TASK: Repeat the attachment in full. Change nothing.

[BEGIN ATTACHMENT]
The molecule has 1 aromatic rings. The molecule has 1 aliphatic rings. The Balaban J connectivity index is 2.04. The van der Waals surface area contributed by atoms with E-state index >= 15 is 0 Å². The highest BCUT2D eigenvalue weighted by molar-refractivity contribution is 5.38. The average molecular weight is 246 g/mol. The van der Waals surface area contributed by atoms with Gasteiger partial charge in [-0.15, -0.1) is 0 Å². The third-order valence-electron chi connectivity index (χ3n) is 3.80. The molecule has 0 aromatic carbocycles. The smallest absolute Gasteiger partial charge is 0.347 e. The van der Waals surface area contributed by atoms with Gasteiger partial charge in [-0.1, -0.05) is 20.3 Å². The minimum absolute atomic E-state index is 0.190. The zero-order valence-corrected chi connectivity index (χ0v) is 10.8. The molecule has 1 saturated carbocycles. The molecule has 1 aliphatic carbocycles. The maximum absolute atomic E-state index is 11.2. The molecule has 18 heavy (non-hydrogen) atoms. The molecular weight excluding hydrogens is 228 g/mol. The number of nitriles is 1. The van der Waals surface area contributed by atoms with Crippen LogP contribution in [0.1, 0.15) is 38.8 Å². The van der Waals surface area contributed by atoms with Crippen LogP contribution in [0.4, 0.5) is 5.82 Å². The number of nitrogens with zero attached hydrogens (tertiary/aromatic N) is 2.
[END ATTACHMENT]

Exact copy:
The molecule has 1 aromatic rings. The molecule has 1 aliphatic rings. The Balaban J connectivity index is 2.04. The van der Waals surface area contributed by atoms with E-state index >= 15 is 0 Å². The highest BCUT2D eigenvalue weighted by molar-refractivity contribution is 5.38. The average molecular weight is 246 g/mol. The van der Waals surface area contributed by atoms with Gasteiger partial charge in [-0.15, -0.1) is 0 Å². The third-order valence-electron chi connectivity index (χ3n) is 3.80. The molecule has 0 aromatic carbocycles. The smallest absolute Gasteiger partial charge is 0.347 e. The van der Waals surface area contributed by atoms with Gasteiger partial charge in [-0.1, -0.05) is 20.3 Å². The minimum absolute atomic E-state index is 0.190. The zero-order valence-corrected chi connectivity index (χ0v) is 10.8. The molecule has 1 saturated carbocycles. The molecule has 1 aliphatic carbocycles. The maximum absolute atomic E-state index is 11.2. The molecule has 18 heavy (non-hydrogen) atoms. The molecular weight excluding hydrogens is 228 g/mol. The number of nitriles is 1. The van der Waals surface area contributed by atoms with Crippen LogP contribution in [0.1, 0.15) is 38.8 Å². The van der Waals surface area contributed by atoms with Crippen LogP contribution in [0.4, 0.5) is 5.82 Å². The number of nitrogens with zero attached hydrogens (tertiary/aromatic N) is 2.